One ocean sunfish plus one Southern ocean sunfish might equal three

There is a wonderful article by Melissa Hogenboom going around in social media right now. An article about the ocean sunfish, its vertical migrations, and its diet (Weird giant sunfish reveals its secrets). The article describes the results reported in a manuscript by a team led by Itsumi Nakamura of the University of Tokyo, Japan. This manuscript has been accepted for publication in the Journal of Animal Ecology, which is different from a research article that has been published, as the manuscript in question could experience slight changes before its publication.

Melissa’s article is straight forward and accompanied by beautiful photographs, and although it is not a taxonomic paper, it surprised me the name of the study subject was not to be found in the text. I am referring to the binomial name, considering that there are two species of sunfishes that inhabit the coasts of Japan. The ocean sunfish is the common name for Mola mola (Linnaeus, 1758), and Mola ramsayi (Giglioli, 1883) is known as the Southern ocean sunfish (more on the Southern ocean sunfish by the Australian Museum). According to the Catalog of Fishes these are the two valid species names in the genus Mola. The Catalog of Fishes is a public source, updated in a regular basis, that accounts for nomenclature acts (naming) that involve fishes. You can go to the previous link and type “Mola” while selecting species. You will retrieve 54 records. At the end of each species description look for current status. You will quickly notice that not all these names correspond to species in the Family Molidae. Of the 35 species among the members of the family Molidae, many are synonyms of Masturus lanceolatus (Liénard 1840), Mola mola (Linnaeus 1758), Mola ramsayi (Giglioli 1883), Ranzania laevis (Pennant 1776). These species names where proposed between 1776 and the late 1800s and the existence of so many synonyms reflects one thing: there was a lot of confusion about the identity of sunfish species.

Fast forward to the year 2015. Do we know everything that lives on earth? The answer is no. To date we know of at least 32,000 species of fishes. Do we know how many species of the genus Mola can be identified worldwide? A review paper from 2010 (Pope et al. 2010) suggests that there might be at least three different species (more in this great post “Luna, alias “ocean sunfish”. El Pez que más mola”) and points at the work of Yoshita et al. from 2009 on sunfishes from the coasts of Japan, where the morphological differences between Mola ramsayi and Mola mola were stated: Mola ramsayi posses large head bumps (something that we might refer to as a “nose”) vs. a smooth slope on M. mola, deeper bodies compared to M. mola, 14-17 ossicles in the clavus vs. 10-13 ossicles in M. mola (which we would not be able to see unless we have x-ray vision or dissect the fish), and a posterior border of the clavus without a wavy edge vs. a clavus with a wavy edge on M. mola.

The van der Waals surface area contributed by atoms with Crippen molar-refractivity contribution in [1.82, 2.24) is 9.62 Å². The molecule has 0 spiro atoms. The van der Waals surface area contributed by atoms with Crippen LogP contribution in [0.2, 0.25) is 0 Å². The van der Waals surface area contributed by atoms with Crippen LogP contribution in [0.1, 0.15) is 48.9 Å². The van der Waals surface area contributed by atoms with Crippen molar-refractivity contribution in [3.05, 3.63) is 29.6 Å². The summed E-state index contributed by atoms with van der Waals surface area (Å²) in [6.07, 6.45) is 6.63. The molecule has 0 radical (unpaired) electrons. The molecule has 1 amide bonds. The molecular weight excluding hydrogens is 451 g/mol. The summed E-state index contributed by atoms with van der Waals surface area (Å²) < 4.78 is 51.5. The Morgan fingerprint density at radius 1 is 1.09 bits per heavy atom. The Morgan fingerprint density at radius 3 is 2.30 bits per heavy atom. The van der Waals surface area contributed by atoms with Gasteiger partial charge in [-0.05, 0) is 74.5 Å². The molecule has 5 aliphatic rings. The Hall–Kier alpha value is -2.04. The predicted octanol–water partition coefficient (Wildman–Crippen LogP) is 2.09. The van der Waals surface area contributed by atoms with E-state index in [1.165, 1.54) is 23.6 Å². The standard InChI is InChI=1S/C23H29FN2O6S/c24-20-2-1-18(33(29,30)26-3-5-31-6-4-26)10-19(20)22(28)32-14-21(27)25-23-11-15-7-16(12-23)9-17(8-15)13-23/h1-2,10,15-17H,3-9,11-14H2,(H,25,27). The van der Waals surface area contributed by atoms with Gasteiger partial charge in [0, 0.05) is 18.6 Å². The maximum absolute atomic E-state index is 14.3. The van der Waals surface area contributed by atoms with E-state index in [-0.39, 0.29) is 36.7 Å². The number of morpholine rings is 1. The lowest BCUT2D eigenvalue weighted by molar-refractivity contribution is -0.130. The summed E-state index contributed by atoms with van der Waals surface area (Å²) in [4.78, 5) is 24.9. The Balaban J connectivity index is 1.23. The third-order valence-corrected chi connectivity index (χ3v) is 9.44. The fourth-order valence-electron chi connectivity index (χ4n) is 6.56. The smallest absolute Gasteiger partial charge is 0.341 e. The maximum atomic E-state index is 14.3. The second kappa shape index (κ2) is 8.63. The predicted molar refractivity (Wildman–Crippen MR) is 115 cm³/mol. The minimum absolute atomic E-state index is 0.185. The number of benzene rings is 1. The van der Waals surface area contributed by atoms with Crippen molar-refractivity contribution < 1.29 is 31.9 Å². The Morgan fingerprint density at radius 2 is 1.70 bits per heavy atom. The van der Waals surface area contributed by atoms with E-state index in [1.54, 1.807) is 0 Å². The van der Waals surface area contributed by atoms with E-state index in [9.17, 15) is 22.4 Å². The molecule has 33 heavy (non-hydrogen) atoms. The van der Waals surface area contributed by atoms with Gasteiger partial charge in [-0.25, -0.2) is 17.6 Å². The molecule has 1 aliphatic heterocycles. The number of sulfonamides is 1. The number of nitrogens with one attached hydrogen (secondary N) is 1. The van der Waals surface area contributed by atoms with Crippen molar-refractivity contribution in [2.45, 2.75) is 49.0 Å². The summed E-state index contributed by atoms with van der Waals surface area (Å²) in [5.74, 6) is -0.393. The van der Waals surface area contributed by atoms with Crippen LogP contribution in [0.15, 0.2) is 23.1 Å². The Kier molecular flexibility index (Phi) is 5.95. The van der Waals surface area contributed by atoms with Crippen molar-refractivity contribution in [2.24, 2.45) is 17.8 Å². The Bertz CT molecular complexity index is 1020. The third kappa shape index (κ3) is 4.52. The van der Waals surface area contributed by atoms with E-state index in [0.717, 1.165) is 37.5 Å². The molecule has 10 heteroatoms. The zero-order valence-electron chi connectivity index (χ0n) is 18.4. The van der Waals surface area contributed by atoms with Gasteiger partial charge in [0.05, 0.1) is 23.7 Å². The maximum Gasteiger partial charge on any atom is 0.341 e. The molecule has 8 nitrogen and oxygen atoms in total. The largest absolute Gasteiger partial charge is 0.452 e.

Unfortunately, the whereabouts of the material used to describe most of the sunfish species is unknown. The holotype is the specimen (the one), the material object, to which an author assigns a name for (nomenclature act). Fortunately, the holotype of Orthragoriscus ramsayi (synonym of Mola ramsayi) is available for study at the Natural History Museum, London (BMNH 1888.11.29.22), so there is a reference for its name. There is also a holotype for Ozodura orsini (synonym of Mola mola) at the Museo di Zoologia, Università di Bologna, Bologna, Italy (MZUB mount on wall). I am interested in knowing what other secrets about these giants will be revealed in the years to come, about their species diversity, evolution, ecology, physiology, and their parasites. Those parasites that birds eat as the magnificent sunfish lies close to the ocean surface (The Blue Planet, BBC). In the meantime I will continue to be awed by the new knowledge gained on the ecology of Mola mola.

References cited:

Giglioli EH (1883) Zoology at the Fisheries Exhibition. II.–Notes on the Vertebrata. Nature (London) v. 28 (no. 718): 313-316.

Liénard E (1840) Description d’une nouvelle espèce du genre mole (Orthagoriscus, Schn.) découverte à l’île Maurice. Revue Zoologique par la Société Cuvierienne (Paris) v. 3: 291-292.

Linnaeus C (1758) Systema Naturae, Ed. X. (Systema naturae per regna tria naturae, secundum classes, ordines, genera, species, cum characteribus, differentiis, synonymis, locis. Tomus I. Editio decima, reformata.) Holmiae. v. 1: i-ii + 1-824.

Pennant T (1776) British zoology. 4th Edition. London. Vol. 3: Class III. Reptiles. Class IV. Fish. Benjamin White, London. v. 3: 1-425, Pls/. 1-73. [Fishes, p. 41-46, 75-409, pls 8-73.]

Pope E. C., Hays GC, Thys TM, Doyle TK, Sims DW, Queiroz N, Hobson VJ, Kubicek L, Houghton JD (2010) The biology and ecology of the ocean sunfish Mola mola: a review of current knowledge and future research perspectives. Reviews in Fish Biology and Fisheries, 19 January 2010, ISSN 0960-3166 (Print) 1573-5184 (Online), DOI 10.1007/s11160-009-9155-9. 

Yoshita Y, Yamanoue Y, Sagara K, Nishibori M, Kuniyoshi H, Umino T, Sakai Y, Hashimoto H, Gushima K (2009) Phylogenetic relationship of two Mola sunfishes (Tetraodontiformes: Molidae) occurring around the coast of Japan, with notes on their geographical distribution and morphological characteristics. Ichthyological Research 56:232–244. doi:10.1007/s10228-008-0089-3

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Mola mola (Linnaeus, 1758) or Mola ramsayi (Giglioli, 1883)? Photo credit: https://ferrebeekeeper.files.wordpress.com/2015/01/tumblr_n0g942radb1qhgo13o2_1280.jpg
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